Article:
Wednesday, January 30, 2008


Let me first start by saying, I love Danny Boyle as a director. There's something unique about his work. British film and televison have not quite been the same since Trainspotting. Sure, there were great Brit films before it. Trainspotting owes a lot to flicks like Withnail & I, and more than a little to Mike Leigh and Ken Loach. It's been said that pre-Trainspotting, you have two types of British movies - your costume dramas, and your films about ugly people being miserable in the rain. Boyle took that gritty Brit aesthetic and evolved it into something else. something cooler, slicker. Guy Ritchie owes his career to Danny Boyle (however we can still blame Madonna for Swept Away.) And there's his use of music. He's rivaled only by Wim Wenders in his use of source music as score. Boyle almost single-handedly turned Underworld's Born Slippy.NUXX into a britpop anthem. I challenge anyone to find a more exciting use of a song in a film so seamlessly integrated as Born Slippy in the closing sequence of Trainspotting.

Ok, he's a had couple of films he took some crap for (and I'll take some crap for admitting I like). Like, A Life Less Ordinary. screw you - I enjoy it. It's quirky and fun. completely weird. and I dig it. You think you're going in for a romantic comedy starring Ewan McGregor (pre-Star Wars) and Cameron Diaz (pre-There's Something About Mary). what you have to remember though is you're watching a romantic comedy by the guys that did Shallow Grave. It also has a pretty amazing soundtrack.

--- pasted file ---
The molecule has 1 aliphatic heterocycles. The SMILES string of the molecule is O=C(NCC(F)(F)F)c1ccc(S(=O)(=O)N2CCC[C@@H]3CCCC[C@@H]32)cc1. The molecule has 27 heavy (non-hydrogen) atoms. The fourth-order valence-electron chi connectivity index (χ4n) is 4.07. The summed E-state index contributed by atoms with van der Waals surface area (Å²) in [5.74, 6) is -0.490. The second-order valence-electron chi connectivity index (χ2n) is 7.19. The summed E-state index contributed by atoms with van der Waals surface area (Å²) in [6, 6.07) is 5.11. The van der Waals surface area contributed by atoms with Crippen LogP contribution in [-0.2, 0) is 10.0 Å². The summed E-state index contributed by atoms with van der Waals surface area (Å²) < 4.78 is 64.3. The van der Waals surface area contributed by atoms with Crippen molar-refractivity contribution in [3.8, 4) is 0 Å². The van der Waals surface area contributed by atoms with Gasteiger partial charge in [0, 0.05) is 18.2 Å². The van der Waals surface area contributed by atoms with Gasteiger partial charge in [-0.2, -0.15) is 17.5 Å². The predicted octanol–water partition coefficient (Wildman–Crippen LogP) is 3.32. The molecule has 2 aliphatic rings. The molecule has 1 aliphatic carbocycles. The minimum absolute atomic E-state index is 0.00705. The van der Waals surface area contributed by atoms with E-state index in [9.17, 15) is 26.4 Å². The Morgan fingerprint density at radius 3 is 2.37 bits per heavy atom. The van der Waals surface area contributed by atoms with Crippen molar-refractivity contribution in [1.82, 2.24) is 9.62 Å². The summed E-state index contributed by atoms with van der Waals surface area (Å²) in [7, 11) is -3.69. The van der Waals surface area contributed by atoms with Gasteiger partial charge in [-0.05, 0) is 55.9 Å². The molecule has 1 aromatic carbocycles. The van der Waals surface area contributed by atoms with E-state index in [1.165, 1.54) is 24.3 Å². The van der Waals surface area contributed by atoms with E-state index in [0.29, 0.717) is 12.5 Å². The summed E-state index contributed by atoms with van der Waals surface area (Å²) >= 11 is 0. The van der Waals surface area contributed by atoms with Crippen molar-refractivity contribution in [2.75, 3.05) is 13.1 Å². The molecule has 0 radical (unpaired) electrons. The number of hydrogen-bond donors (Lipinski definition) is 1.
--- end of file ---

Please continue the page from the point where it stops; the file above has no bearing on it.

The Beach - probably one of the most misunderstood movies of the last decade. At the time it wasn't taken seriously because it starred Leonardo DiCaprio, who was just coming off Titanic. and those who went to see it for Dicaprio were confused and disappointed because 'hey - this isn't Jack!' this fella Richard wouldn't keep Kate Winslett from drowning... Now that Dicaprio seems to have gotten some street cred back with The Departed and Blood Diamond, I dare those of you now rolling your eyes to take another look at The Beach. Did I mention the soundtrack? no? pretty fantastic again. and the non-pop music bits of the score were by David Lynch collaborator Angelo Badalamenti.